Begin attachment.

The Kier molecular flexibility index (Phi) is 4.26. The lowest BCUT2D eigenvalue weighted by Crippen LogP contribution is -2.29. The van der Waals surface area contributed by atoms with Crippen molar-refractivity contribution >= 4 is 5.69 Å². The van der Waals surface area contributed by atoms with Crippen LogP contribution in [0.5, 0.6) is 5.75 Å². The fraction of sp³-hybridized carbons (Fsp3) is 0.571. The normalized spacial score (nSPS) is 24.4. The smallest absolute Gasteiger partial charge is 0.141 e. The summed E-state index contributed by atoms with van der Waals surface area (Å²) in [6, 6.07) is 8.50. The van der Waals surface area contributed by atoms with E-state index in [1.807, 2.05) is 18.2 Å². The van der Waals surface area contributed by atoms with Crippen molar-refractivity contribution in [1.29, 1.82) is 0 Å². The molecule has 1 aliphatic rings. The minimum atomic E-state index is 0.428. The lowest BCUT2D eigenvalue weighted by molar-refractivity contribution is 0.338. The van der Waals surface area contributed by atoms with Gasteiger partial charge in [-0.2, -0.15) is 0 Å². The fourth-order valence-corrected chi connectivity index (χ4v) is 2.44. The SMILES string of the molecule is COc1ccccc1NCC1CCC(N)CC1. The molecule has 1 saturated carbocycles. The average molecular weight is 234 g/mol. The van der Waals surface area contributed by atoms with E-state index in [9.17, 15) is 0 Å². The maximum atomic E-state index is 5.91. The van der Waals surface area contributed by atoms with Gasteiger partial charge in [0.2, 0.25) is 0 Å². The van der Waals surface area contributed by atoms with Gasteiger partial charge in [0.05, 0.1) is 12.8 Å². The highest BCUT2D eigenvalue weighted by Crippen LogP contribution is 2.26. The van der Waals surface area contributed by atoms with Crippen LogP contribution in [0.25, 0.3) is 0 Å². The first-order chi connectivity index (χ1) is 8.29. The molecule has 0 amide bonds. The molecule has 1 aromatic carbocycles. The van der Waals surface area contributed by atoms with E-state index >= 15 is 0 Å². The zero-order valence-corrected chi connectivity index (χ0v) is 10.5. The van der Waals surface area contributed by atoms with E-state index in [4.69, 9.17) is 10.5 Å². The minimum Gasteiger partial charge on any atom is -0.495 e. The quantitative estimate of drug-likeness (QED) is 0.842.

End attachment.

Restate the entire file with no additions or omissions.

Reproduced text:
The Kier molecular flexibility index (Phi) is 4.26. The lowest BCUT2D eigenvalue weighted by Crippen LogP contribution is -2.29. The van der Waals surface area contributed by atoms with Crippen molar-refractivity contribution >= 4 is 5.69 Å². The van der Waals surface area contributed by atoms with Crippen LogP contribution in [0.5, 0.6) is 5.75 Å². The fraction of sp³-hybridized carbons (Fsp3) is 0.571. The normalized spacial score (nSPS) is 24.4. The smallest absolute Gasteiger partial charge is 0.141 e. The summed E-state index contributed by atoms with van der Waals surface area (Å²) in [6, 6.07) is 8.50. The van der Waals surface area contributed by atoms with E-state index in [1.807, 2.05) is 18.2 Å². The van der Waals surface area contributed by atoms with Crippen molar-refractivity contribution in [1.29, 1.82) is 0 Å². The molecule has 1 aliphatic rings. The minimum atomic E-state index is 0.428. The lowest BCUT2D eigenvalue weighted by molar-refractivity contribution is 0.338. The van der Waals surface area contributed by atoms with Gasteiger partial charge in [-0.2, -0.15) is 0 Å². The fourth-order valence-corrected chi connectivity index (χ4v) is 2.44. The SMILES string of the molecule is COc1ccccc1NCC1CCC(N)CC1. The molecule has 1 saturated carbocycles. The average molecular weight is 234 g/mol. The van der Waals surface area contributed by atoms with E-state index in [9.17, 15) is 0 Å². The maximum atomic E-state index is 5.91. The van der Waals surface area contributed by atoms with Gasteiger partial charge in [0.2, 0.25) is 0 Å². The van der Waals surface area contributed by atoms with Gasteiger partial charge in [0.05, 0.1) is 12.8 Å². The highest BCUT2D eigenvalue weighted by Crippen LogP contribution is 2.26. The van der Waals surface area contributed by atoms with Crippen LogP contribution in [0.25, 0.3) is 0 Å². The first-order chi connectivity index (χ1) is 8.29. The molecule has 0 amide bonds. The molecule has 1 aromatic carbocycles. The van der Waals surface area contributed by atoms with E-state index >= 15 is 0 Å². The zero-order valence-corrected chi connectivity index (χ0v) is 10.5. The van der Waals surface area contributed by atoms with E-state index in [4.69, 9.17) is 10.5 Å². The minimum Gasteiger partial charge on any atom is -0.495 e. The quantitative estimate of drug-likeness (QED) is 0.842.